State Health Officials Announce Confirmation of Four Human Cases of West Nile Virus in Middlesex and Hampden Counties
WNV threat level raised in numerous communities; residents urged to protect against mosquito bites
BOSTON — The Massachusetts Department of Public Health (DPH) today announced that West Nile virus (WNV) illness has been confirmed in three Middlesex County residents and one Hampden County resident. All four cases were listed as “probable” in a DPH news release earlier this week, and all patients are recovering.
“Confirmation of these four cases is a timely reminder that people need to take the threat of mosquito-borne illness seriously no matter where they live,” said DPH State Epidemiologist Dr. Al DeMaria. “Warm temperatures are forecast for Labor Day weekend, and it’s vitally important that people take steps to protect themselves against mosquito bites: use insect repellant, cover up, and avoid outdoor activities at dusk and after nightfall when mosquitoes are at their most active.”
As a result of the Middlesex County findings, the WNV threat level is being raised to “High” in Chelsea, Everett, Lexington, Malden, Medford, Melrose, Revere, Saugus, and Winthrop. The threat level is being raised to “Moderate” in Bedford, Burlington, Lincoln, Stoneham, Wakefield, Winchester, and Woburn. Based on the Hampden County findings, the WNV threat level is being raised to “High” in Chicopee, and to “Moderate” in Holyoke, South Hadley, and West Springfield.
“The news that a Chicopee resident has contracted WNV is another indication that mosquito-borne illness is present across the state, and residents should continue using personal preventive measures to avoid getting bit by mosquitoes,” said Chicopee Health Director Lisa Sanders.
WNV infected mosquitoes have been found in 97 communities from nine counties so far during 2012, and health officials predict that the state is on track to have the greatest number of WNV-positive mosquito pools since WNV was first seen in Massachusetts in 2000. There have been four human cases of WNV in Massachusetts prior to today’s announcement – three in Middlesex County and one in Berkshire County. There were six cases of WNV in Massachusetts residents and one in a horse last year.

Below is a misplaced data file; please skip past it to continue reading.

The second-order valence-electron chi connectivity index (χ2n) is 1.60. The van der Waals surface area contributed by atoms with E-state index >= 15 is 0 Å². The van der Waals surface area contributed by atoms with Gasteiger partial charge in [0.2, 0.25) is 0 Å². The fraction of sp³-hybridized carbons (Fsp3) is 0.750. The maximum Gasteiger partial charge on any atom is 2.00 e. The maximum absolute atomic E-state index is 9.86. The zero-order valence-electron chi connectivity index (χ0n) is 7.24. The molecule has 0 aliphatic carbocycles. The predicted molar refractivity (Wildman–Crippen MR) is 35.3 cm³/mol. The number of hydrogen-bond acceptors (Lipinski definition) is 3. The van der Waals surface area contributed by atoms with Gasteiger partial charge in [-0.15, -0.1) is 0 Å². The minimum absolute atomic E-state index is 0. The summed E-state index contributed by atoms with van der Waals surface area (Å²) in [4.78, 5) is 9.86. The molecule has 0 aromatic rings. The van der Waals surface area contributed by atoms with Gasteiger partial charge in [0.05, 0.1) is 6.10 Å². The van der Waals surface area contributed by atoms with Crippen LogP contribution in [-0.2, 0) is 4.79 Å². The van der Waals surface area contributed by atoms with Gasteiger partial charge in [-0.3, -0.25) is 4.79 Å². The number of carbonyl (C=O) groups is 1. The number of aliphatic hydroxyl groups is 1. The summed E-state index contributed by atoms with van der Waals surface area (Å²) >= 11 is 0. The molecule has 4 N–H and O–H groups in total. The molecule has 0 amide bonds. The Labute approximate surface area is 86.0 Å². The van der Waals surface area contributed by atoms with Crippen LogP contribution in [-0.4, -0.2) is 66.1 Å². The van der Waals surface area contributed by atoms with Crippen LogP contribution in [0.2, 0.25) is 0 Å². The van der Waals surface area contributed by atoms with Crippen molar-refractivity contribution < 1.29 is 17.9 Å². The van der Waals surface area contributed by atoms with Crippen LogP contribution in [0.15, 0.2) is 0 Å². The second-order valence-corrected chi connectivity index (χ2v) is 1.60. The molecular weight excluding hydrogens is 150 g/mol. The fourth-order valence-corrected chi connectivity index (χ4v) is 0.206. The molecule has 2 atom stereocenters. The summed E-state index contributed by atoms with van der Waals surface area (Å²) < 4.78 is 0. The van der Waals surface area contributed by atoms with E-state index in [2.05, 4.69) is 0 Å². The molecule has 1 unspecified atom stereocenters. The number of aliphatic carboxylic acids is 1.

While WNV can infect people of all ages, people over the age of 50 are at higher risk for severe disease. WNV is usually transmitted to humans through the bite of an infected mosquito. Most people infected with WNV will have no symptoms. When present, WNV symptoms tend to include fever and flu-like illness. In rare cases, more severe illness can occur.
People have an important role to play in protecting themselves and their loved ones from illnesses caused by mosquitoes:
Avoid Mosquito Bites
- Apply Insect Repellent when Outdoors. Use a repellent with DEET (N, N-diethyl-m-toluamide), permethrin, picaridin (KBR 3023), oil of lemon eucalyptus [p-methane 3, 8-diol (PMD)] or IR3535 according to the instructions on the product label. DEET products should not be used on infants under two months of age and should be used in concentrations of 30% or less on older children. Oil of lemon eucalyptus should not be used on children under three years of age.
- Be Aware of Peak Mosquito Hours. The hours from dusk to dawn are peak biting times for many mosquitoes. Consider rescheduling outdoor activities that occur during evening or early morning.
- Clothing Can Help Reduce Mosquito Bites. Wearing long-sleeves, long pants and socks when outdoors will help keep mosquitoes away from your skin.
Mosquito-Proof Your Home
- Drain Standing Water. Mosquitoes lay their eggs in standing water. Limit the number of places around your home for mosquitoes to breed by either draining or discarding items that hold water. Check rain gutters and drains. Empty any unused flowerpots and wading pools, and change water in birdbaths frequently.
- Install or Repair Screens. Keep mosquitoes outside by having tightly-fitting screens on all of your windows and doors.
Protect Your Animals
Animal owners should reduce potential mosquito breeding sites on their property by eliminating standing water from containers such as buckets, tires, and wading pools — especially after heavy rains. Water troughs provide excellent mosquito breeding habitats and should be flushed out at least once a week during the summer months to reduce mosquitoes near paddock areas. Horse owners should keep horses in indoor stalls at night to reduce their risk of exposure to mosquitoes. If an animal is diagnosed with WNV or EEE, owners are required to report to DAR, Division of Animal Health by calling 617-626-1795 and to the Department of Public Health (DPH) by calling 617-983-6800.
More information, including all WNV and EEE positive results from 2012, can be found on the Arbovirus Surveillance Information web page at www.mass.gov/dph/wnv or by calling the DPH Epidemiology Program at 617-983-6800. The findings of the DPH Eastern Equine Encephalitis Expert Panel can be found here:
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